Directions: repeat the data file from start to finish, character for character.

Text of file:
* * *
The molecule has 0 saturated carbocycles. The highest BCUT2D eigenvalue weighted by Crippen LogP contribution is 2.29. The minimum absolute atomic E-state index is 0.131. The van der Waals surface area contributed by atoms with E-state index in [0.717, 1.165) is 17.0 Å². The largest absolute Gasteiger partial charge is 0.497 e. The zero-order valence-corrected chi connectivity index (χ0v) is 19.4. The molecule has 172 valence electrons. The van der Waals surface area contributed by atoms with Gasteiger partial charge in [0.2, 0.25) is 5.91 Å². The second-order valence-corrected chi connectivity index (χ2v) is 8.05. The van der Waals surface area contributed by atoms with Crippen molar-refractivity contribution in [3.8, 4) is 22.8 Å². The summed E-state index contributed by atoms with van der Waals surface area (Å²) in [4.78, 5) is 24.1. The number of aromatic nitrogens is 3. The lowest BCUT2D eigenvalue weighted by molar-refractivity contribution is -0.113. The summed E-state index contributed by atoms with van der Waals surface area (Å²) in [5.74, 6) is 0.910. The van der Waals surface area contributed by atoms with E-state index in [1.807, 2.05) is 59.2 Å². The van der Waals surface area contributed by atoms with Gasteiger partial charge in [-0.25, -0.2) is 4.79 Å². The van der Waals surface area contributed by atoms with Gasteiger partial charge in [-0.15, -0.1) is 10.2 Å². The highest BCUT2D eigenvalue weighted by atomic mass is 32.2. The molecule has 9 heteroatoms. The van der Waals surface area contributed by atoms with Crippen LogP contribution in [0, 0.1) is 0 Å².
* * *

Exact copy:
The molecule has 0 saturated carbocycles. The highest BCUT2D eigenvalue weighted by Crippen LogP contribution is 2.29. The minimum absolute atomic E-state index is 0.131. The van der Waals surface area contributed by atoms with E-state index in [0.717, 1.165) is 17.0 Å². The largest absolute Gasteiger partial charge is 0.497 e. The zero-order valence-corrected chi connectivity index (χ0v) is 19.4. The molecule has 172 valence electrons. The van der Waals surface area contributed by atoms with Gasteiger partial charge in [0.2, 0.25) is 5.91 Å². The second-order valence-corrected chi connectivity index (χ2v) is 8.05. The van der Waals surface area contributed by atoms with Crippen molar-refractivity contribution in [3.8, 4) is 22.8 Å². The summed E-state index contributed by atoms with van der Waals surface area (Å²) in [4.78, 5) is 24.1. The number of aromatic nitrogens is 3. The lowest BCUT2D eigenvalue weighted by molar-refractivity contribution is -0.113. The summed E-state index contributed by atoms with van der Waals surface area (Å²) in [5.74, 6) is 0.910. The van der Waals surface area contributed by atoms with E-state index in [1.807, 2.05) is 59.2 Å². The van der Waals surface area contributed by atoms with Gasteiger partial charge in [-0.25, -0.2) is 4.79 Å². The van der Waals surface area contributed by atoms with Gasteiger partial charge in [-0.15, -0.1) is 10.2 Å². The highest BCUT2D eigenvalue weighted by atomic mass is 32.2. The molecule has 9 heteroatoms. The van der Waals surface area contributed by atoms with Crippen LogP contribution in [0, 0.1) is 0 Å².